Canning, Fermenting, Food

Fermentation Fridays

Welcome to Fermentation Fridays.  I’ve decided I have gotten so into making fermented things that I want to make this a regular Friday post for the foreseeable future.  Not to mention there seems to be some interest in it, especially after my last post.  So, you can join me in the fermenting process not to mention enjoy watching the successes and failures as I learn.

Sauerkraut

It’s not everyones favorite way to eat cabbage.  I know it took me sometime to enjoy sauerkraut after years of my West Texas German Grandmothers cooking.  I won’t go into detail but it’s been a decade and I can finally enjoy purple cabbage. In honor of the German side of my family, I’d like to introduce to you: The Zesty German.

Before getting started, I highly recommend having some sort of Fermentation Crock on hand.  Whether you buy one, this is the one I have, make one which you can find plenty of videos on YouTube, or use multiple 32 ounce Mason Jars with the Ziplock-bag method.

The Zesty German

This is not for the faint of heart.  There is enough garlic in this recipe to cure whatever ails you. If you’re scared of garlic or have a first date anytime within a week, you can definitely cut back on the garlic.

  • 5-6 pounds of green cabbage
  • 3 tablespoons salt
  • 7 cloves of garlic
  • 1 TBSP caraway seeds
  • 1 TBSP red pepper chili flakes

*Important: make sure that everything is as clean as possible from the vegetables to utensils and containers*

  1. Slice cabbage in thin chunks.  How you prefer your sauerkraut is up to you. If you like it in a small diced format or perhaps long and thin strips (which is how I like mine).
  2. In small batches, mix salt and cabbage and let salt begin to draw the water out of the cabbage and transfer to the fermentation crock. Then continue to massage and mix the salt/cabbage. Juices will begin to release.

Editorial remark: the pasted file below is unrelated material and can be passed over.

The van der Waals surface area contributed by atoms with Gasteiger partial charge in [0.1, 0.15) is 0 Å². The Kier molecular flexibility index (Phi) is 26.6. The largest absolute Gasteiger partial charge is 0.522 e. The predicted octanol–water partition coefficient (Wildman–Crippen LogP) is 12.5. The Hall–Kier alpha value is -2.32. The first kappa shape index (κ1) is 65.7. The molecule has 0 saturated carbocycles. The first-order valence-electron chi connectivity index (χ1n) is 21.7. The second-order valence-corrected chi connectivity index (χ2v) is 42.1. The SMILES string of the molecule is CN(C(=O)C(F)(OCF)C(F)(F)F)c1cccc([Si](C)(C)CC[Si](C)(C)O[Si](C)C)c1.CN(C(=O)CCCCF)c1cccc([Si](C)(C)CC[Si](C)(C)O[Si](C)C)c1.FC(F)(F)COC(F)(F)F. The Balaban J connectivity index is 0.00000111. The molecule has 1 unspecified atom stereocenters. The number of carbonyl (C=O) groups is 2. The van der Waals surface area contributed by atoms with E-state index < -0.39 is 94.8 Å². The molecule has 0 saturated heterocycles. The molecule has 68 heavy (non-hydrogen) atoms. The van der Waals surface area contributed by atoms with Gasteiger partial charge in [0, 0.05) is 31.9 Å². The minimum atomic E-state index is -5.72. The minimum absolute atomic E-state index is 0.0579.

3. If you have whey from your previous sauerkraut mixture, go ahead and add a tablespoon.  If you don’t… don’t worry!
  4. Mix in smashed/minced garlic, caraway seeds, and chili flakes making sure to massage all items together.
  5. Use weight to make sure the cabbage mix is condensed and covered fully by liquid.
  6. Cover your container and set in a cool, dark place for 7-14 days.  (I always go with ten).

Note:  If you have any questions, don’t hesitate to contact me.

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Embroidery At It’s Best

IMG_0020_2A year ago, a couple girlfriends and I took an embroidery class at a small sewing shop, appropriately named Stitch Lab.   Embroidering was something I always wanted to pick up, but the thought of needle and thread, or any needlework craft, seemed very intimidating.  My Grandmother is incredible with a needle and thread.  She could sew anything. Her embroidery and cross stitch work, all done by hand, looked as perfect as if it were done by a machine.  I felt like I had a lot to live up to.  I realize when you are learning something new you have to be very kind to yourself.  Even thoughI know this, when I get in front of people, I immediately feel as if I have to get it right, and perfect, on the first try.  I will say, it was a humbling experience. French knots and the stem stitch were the only things standing in my way from my first timer perfection.